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Apidologie

, Volume 49, Issue 5, pp 573–580 | Cite as

A honey bee (Apis mellifera) colony’s brood survival rate predicts its in vitro-reared brood survival rate

  • Ashley N. Mortensen
  • James D. Ellis
Original article
  • 93 Downloads

Abstract

Rearing honey bee, Apis mellifera L., larvae in vitro is a popular risk assessment tool because many uncontrollable factors (e.g., weather conditions, food availability) that bias field studies can be eliminated in the laboratory. However, modern in vitro rearing techniques suffer variable survival rates and OECD guidelines specify a minimum of 70% survival to adult emergence in the untreated negative controls for the test to be considered valid. We hypothesized that the colony from which larvae are sourced for in vitro-rearing risk assessments may affect the survival percentage of those larvae in vitro. To test this hypothesis, we compared the survival rates of brood reared in vitro to that of brood reared by their parental colony to determine if source colony affects brood survival in vitro. Colony-reared and in vitro-reared brood survival percentages were calculated for each of the 14 colonies. There was not a statistically detectable difference in the survival percentage to adult emergence of colony-reared and in vitro-reared bees. Furthermore, the colony-reared brood survival percentage at day 11 (prepupal stage) was predictive of the survival percentage to adult emergence of in vitro-reared bees. We suggest that the 11-day brood survival percentage should be used when selecting suitable colonies for use as source colonies for in vitro-rearing risk assessments. Based on our results, colonies with brood survival percentages of ≥ 80% are suitable colonies from which to source larvae for in vitro-rearing risk assessments.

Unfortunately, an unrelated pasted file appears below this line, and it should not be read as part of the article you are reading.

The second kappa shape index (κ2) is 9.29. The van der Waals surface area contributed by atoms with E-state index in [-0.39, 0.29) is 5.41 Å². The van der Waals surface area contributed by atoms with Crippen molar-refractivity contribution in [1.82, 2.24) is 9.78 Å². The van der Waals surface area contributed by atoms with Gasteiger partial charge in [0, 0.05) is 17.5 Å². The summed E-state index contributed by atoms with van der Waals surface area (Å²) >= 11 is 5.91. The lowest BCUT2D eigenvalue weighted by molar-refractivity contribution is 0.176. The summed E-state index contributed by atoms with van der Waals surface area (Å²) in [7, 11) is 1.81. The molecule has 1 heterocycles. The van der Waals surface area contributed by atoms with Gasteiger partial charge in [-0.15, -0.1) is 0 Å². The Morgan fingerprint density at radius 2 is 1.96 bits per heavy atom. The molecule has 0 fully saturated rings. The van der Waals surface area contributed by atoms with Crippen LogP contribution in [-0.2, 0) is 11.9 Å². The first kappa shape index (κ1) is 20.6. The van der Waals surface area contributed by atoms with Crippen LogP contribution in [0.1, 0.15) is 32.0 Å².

Keywords

Apis mellifera honey bee in vitro brood rearing 

Notes

Acknowledgements

We are grateful to Daniel Schmehl and Hudson Tomé for their help with troubleshooting the in vitro rearing protocol, Cameron Jack for assistance in rearing honey bee larvae, Brandi Simmons and Emily Helton for ordering and preparing project supplies, Logan Cutts and Liana Teigan for managing healthy honey bee colonies, Vince Alderman for his diligent construction of project tools, and Edzar van Santen for statistical consultation.

Author contributions

ANM and JDE conceived this research; ANM performed experiments and wrote the paper; and JDE and ANM participated in the revisions of the paper. All authors read and approved the final manuscript.

Funding information

Funding for this project was provided by the USDA National Institute of Food and Agriculture Multistate Project (1005822) and the National Honey Board.

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Copyright information

© INRA, DIB and Springer-Verlag France SAS, part of Springer Nature 2018

Authors and Affiliations

  1. 1.Honey Bee Research and Extension Laboratory, Entomology & Nematology DepartmentUniversity of FloridaGainesvilleUSA
  2. 2.The New Zealand Institute for Plant & Food Research LimitedHamiltonNew Zealand

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